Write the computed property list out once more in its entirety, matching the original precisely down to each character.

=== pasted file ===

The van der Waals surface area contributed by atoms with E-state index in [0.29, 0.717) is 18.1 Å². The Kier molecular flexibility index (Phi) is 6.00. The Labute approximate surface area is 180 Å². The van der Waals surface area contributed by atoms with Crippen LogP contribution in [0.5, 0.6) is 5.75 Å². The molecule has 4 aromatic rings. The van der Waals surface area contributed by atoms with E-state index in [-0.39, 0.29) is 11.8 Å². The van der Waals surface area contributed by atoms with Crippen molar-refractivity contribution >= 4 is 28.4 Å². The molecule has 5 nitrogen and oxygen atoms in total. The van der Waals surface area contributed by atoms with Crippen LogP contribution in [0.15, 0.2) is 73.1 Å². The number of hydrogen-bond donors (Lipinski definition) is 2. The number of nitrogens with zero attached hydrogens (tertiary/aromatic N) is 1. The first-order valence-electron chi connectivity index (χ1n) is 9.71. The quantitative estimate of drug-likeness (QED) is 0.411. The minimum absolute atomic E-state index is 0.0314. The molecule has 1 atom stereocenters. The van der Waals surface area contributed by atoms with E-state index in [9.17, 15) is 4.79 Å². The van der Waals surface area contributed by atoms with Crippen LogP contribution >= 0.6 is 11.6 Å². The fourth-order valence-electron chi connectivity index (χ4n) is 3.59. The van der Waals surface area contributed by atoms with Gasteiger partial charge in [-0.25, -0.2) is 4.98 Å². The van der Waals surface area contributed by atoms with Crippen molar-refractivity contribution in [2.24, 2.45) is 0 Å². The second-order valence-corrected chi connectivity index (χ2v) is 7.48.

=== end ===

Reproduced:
The van der Waals surface area contributed by atoms with E-state index in [0.29, 0.717) is 18.1 Å². The Kier molecular flexibility index (Phi) is 6.00. The Labute approximate surface area is 180 Å². The van der Waals surface area contributed by atoms with Crippen LogP contribution in [0.5, 0.6) is 5.75 Å². The molecule has 4 aromatic rings. The van der Waals surface area contributed by atoms with E-state index in [-0.39, 0.29) is 11.8 Å². The van der Waals surface area contributed by atoms with Crippen molar-refractivity contribution >= 4 is 28.4 Å². The molecule has 5 nitrogen and oxygen atoms in total. The van der Waals surface area contributed by atoms with Crippen LogP contribution in [0.15, 0.2) is 73.1 Å². The number of hydrogen-bond donors (Lipinski definition) is 2. The number of nitrogens with zero attached hydrogens (tertiary/aromatic N) is 1. The first-order valence-electron chi connectivity index (χ1n) is 9.71. The quantitative estimate of drug-likeness (QED) is 0.411. The minimum absolute atomic E-state index is 0.0314. The molecule has 1 atom stereocenters. The van der Waals surface area contributed by atoms with E-state index in [9.17, 15) is 4.79 Å². The van der Waals surface area contributed by atoms with Crippen LogP contribution >= 0.6 is 11.6 Å². The fourth-order valence-electron chi connectivity index (χ4n) is 3.59. The van der Waals surface area contributed by atoms with Gasteiger partial charge in [-0.25, -0.2) is 4.98 Å². The van der Waals surface area contributed by atoms with Crippen molar-refractivity contribution in [2.24, 2.45) is 0 Å². The second-order valence-corrected chi connectivity index (χ2v) is 7.48.